Once more, John Siracusa has written a massive review of the newest iteration of the Macintosh operating system — 26,000 words of thoughtful and well-written analysis. Below you’ll find what to me — repeat, to me: your needs may be different — are some of the highlights of the review, and of Yosemite. (I’ve omitted quotation marks, but it’s all Siracusa from here on.)
- Yosemite includes a new “reduce transparency” option in its Accessibility preference pane, aimed at addressing possible usability problems created by the OS’s new look. Enabling this option removes transparency nearly everywhere. The Dock, menu bar, toolbars, sidebars, context menus, sheets, Notification Center—all completely opaque.
- The General preference pane contains a new option to switch the menu bar and Dock to dark backgrounds with light text. The command-tab switcher and Spotlight interface also adopt the darker theme, but window chrome and standard controls remain unchanged.
- Notification Center: The contents of the Today view are almost entirely customizable. The day and date cannot be removed from the top (which is a shame), but every other item can be reordered or removed. Individual widgets can be configured by clicking an easy-to-miss “i”-in-a-circle icon that appears in the upper-right corner of each widget on mouse-over.
- Apple is touting Safari’s ability browse the web for two hours longer than Chrome or Firefox on a single battery charge. Thanks to its “native” support for Netflix playback (i.e., without having to install any plugins), Apple claims Safari has a three-hour advantage over Chrome and Firefox when watching videos from this service.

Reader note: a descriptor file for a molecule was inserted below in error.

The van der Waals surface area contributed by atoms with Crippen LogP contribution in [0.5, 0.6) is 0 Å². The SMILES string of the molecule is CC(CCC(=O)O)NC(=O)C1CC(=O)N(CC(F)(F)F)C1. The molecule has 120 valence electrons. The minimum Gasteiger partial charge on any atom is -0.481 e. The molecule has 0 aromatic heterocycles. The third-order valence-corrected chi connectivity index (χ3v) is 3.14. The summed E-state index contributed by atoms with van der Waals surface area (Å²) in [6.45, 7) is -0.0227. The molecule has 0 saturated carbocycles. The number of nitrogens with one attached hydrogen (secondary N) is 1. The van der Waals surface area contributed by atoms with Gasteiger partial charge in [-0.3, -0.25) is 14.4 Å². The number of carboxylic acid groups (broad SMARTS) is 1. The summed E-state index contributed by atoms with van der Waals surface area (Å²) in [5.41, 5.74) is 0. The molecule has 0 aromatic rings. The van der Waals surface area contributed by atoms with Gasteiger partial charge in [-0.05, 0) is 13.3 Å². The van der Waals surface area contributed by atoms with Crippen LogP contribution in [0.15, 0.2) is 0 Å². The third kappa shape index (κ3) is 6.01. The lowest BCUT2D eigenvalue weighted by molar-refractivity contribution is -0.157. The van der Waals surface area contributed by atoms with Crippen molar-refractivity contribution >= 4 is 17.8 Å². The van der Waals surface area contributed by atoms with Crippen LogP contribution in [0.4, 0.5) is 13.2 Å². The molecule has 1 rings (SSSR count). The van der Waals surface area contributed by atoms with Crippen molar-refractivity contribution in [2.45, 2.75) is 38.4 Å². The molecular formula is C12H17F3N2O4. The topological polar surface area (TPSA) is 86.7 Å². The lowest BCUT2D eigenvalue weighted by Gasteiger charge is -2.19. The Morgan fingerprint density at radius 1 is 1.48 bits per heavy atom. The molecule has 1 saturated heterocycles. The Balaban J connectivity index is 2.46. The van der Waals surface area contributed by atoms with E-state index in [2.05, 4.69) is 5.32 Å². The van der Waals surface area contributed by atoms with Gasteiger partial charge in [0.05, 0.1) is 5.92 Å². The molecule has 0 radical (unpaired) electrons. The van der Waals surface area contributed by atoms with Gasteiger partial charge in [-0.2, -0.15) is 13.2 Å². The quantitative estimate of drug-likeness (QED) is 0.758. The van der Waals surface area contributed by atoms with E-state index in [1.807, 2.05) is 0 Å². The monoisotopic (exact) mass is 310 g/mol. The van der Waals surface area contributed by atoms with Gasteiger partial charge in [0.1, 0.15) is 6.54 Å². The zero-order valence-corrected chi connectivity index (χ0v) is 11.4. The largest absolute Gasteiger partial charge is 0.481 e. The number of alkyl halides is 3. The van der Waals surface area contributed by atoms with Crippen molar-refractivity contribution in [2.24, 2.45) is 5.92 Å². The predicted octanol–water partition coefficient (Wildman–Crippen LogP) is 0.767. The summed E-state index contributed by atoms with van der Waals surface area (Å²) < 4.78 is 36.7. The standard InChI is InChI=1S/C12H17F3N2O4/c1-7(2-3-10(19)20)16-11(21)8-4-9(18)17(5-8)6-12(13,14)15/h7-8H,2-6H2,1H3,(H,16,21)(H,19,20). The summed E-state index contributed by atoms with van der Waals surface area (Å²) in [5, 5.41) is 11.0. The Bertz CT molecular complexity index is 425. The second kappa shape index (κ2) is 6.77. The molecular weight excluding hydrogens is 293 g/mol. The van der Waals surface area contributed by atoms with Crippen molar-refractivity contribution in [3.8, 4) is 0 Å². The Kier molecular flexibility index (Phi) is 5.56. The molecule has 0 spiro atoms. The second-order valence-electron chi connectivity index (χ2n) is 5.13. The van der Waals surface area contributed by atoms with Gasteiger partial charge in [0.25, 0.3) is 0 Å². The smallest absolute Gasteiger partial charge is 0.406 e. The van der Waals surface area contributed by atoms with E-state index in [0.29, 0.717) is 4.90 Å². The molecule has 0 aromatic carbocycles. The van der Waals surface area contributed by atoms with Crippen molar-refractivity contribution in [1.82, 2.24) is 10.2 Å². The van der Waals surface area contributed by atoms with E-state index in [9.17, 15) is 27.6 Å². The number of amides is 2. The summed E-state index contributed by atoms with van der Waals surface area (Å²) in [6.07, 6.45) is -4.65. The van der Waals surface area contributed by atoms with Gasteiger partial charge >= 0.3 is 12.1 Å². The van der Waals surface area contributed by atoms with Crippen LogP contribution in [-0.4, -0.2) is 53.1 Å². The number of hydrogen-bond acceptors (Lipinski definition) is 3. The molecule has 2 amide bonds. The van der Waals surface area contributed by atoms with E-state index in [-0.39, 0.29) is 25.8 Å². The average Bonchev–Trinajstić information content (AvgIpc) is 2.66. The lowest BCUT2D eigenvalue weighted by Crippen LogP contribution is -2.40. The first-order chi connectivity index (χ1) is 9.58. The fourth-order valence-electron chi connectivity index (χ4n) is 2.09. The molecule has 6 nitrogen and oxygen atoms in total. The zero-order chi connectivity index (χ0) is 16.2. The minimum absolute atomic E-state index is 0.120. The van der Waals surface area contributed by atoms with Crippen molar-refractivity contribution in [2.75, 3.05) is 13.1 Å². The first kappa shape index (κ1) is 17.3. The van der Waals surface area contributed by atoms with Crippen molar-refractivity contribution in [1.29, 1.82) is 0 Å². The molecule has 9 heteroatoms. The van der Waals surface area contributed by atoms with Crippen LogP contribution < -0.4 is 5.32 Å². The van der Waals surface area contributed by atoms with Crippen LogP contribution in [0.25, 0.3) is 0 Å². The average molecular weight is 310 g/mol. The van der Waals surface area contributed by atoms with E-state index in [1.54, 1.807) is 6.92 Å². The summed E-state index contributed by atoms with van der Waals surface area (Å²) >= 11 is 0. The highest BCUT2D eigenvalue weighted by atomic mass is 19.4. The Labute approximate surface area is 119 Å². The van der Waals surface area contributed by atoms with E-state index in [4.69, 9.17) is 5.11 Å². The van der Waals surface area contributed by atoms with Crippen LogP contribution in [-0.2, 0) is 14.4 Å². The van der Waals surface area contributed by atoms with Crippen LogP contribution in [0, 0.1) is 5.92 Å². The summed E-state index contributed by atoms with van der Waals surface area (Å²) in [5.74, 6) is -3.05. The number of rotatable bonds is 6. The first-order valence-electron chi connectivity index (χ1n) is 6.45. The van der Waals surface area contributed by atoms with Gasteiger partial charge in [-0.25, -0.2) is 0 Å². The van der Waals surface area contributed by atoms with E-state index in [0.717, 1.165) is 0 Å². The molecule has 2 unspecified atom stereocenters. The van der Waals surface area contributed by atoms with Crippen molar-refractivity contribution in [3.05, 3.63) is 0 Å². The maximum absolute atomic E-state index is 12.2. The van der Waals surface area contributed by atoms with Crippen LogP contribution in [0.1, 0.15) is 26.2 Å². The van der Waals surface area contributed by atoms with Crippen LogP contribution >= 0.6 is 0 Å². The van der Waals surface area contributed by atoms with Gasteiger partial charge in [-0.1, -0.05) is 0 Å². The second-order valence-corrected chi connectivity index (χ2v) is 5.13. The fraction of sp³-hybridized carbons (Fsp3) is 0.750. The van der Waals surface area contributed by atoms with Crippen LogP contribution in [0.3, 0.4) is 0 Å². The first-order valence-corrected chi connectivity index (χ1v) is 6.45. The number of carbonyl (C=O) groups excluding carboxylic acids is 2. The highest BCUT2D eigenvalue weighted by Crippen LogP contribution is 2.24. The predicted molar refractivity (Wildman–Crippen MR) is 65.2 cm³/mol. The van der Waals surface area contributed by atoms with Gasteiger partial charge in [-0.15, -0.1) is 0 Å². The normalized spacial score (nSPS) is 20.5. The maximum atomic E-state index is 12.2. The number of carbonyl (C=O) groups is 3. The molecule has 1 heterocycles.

- The second major feature Apple is promoting as part of Mail in Yosemite is called Markup. It provides a way to annotate attachments directly within the message composition window. Any attached image or PDF can be annotated.
- This year, Apple has decided that renaming files en masse is an important enough task that the Finder ought to be able to do it on its own. In the Yosemite Finder’s context menu, just below the option to compress selected files (and just above the increasingly irrelevant option to burn selected files to an optical disc) is a new “Rename…” option.
- The Mac will use your iPhone as a proxy for SMS communication, sending and receiving non-iMessage text messages through it. Both devices must be signed in to the same iCloud account, and there is a one-time verification process to allow a Mac to use a specific iPhone.
- Using a tethered iPhone as the source of Internet access for a Mac is now a lot easier in Yosemite for the common case of a Mac and an iPhone that are both logged into the same iCloud account. (Like cross-device SMS, Personal Hotspot requires iOS 8.1 or later.)